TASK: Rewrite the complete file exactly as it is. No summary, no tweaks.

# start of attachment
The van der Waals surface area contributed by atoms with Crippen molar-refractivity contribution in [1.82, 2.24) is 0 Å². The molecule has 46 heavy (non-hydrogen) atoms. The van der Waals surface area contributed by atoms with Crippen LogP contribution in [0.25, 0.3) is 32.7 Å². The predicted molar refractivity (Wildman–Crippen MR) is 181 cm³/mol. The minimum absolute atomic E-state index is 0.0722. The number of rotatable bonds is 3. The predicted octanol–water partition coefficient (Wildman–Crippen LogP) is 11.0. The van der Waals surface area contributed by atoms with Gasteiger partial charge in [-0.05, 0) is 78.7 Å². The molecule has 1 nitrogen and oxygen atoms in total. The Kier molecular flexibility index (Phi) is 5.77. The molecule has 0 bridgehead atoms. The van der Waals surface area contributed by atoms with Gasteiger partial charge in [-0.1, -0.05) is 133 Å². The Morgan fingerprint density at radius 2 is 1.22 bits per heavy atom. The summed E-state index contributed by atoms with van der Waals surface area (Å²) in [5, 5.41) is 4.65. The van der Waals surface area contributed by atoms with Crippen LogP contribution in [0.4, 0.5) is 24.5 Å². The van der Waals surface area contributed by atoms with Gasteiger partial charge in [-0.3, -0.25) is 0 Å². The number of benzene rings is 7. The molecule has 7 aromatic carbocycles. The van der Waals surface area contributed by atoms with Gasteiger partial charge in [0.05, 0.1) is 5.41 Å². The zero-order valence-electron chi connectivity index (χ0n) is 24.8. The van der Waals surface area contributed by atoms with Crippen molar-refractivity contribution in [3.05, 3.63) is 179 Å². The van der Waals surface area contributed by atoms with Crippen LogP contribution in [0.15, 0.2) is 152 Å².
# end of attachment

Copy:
The van der Waals surface area contributed by atoms with Crippen molar-refractivity contribution in [1.82, 2.24) is 0 Å². The molecule has 46 heavy (non-hydrogen) atoms. The van der Waals surface area contributed by atoms with Crippen LogP contribution in [0.25, 0.3) is 32.7 Å². The predicted molar refractivity (Wildman–Crippen MR) is 181 cm³/mol. The minimum absolute atomic E-state index is 0.0722. The number of rotatable bonds is 3. The predicted octanol–water partition coefficient (Wildman–Crippen LogP) is 11.0. The van der Waals surface area contributed by atoms with Gasteiger partial charge in [-0.05, 0) is 78.7 Å². The molecule has 1 nitrogen and oxygen atoms in total. The Kier molecular flexibility index (Phi) is 5.77. The molecule has 0 bridgehead atoms. The van der Waals surface area contributed by atoms with Gasteiger partial charge in [-0.1, -0.05) is 133 Å². The Morgan fingerprint density at radius 2 is 1.22 bits per heavy atom. The summed E-state index contributed by atoms with van der Waals surface area (Å²) in [5, 5.41) is 4.65. The van der Waals surface area contributed by atoms with Crippen LogP contribution in [0.4, 0.5) is 24.5 Å². The van der Waals surface area contributed by atoms with Gasteiger partial charge in [-0.3, -0.25) is 0 Å². The number of benzene rings is 7. The molecule has 7 aromatic carbocycles. The van der Waals surface area contributed by atoms with Gasteiger partial charge in [0.05, 0.1) is 5.41 Å². The zero-order valence-electron chi connectivity index (χ0n) is 24.8. The van der Waals surface area contributed by atoms with Crippen molar-refractivity contribution in [3.05, 3.63) is 179 Å². The van der Waals surface area contributed by atoms with Crippen LogP contribution in [0.15, 0.2) is 152 Å².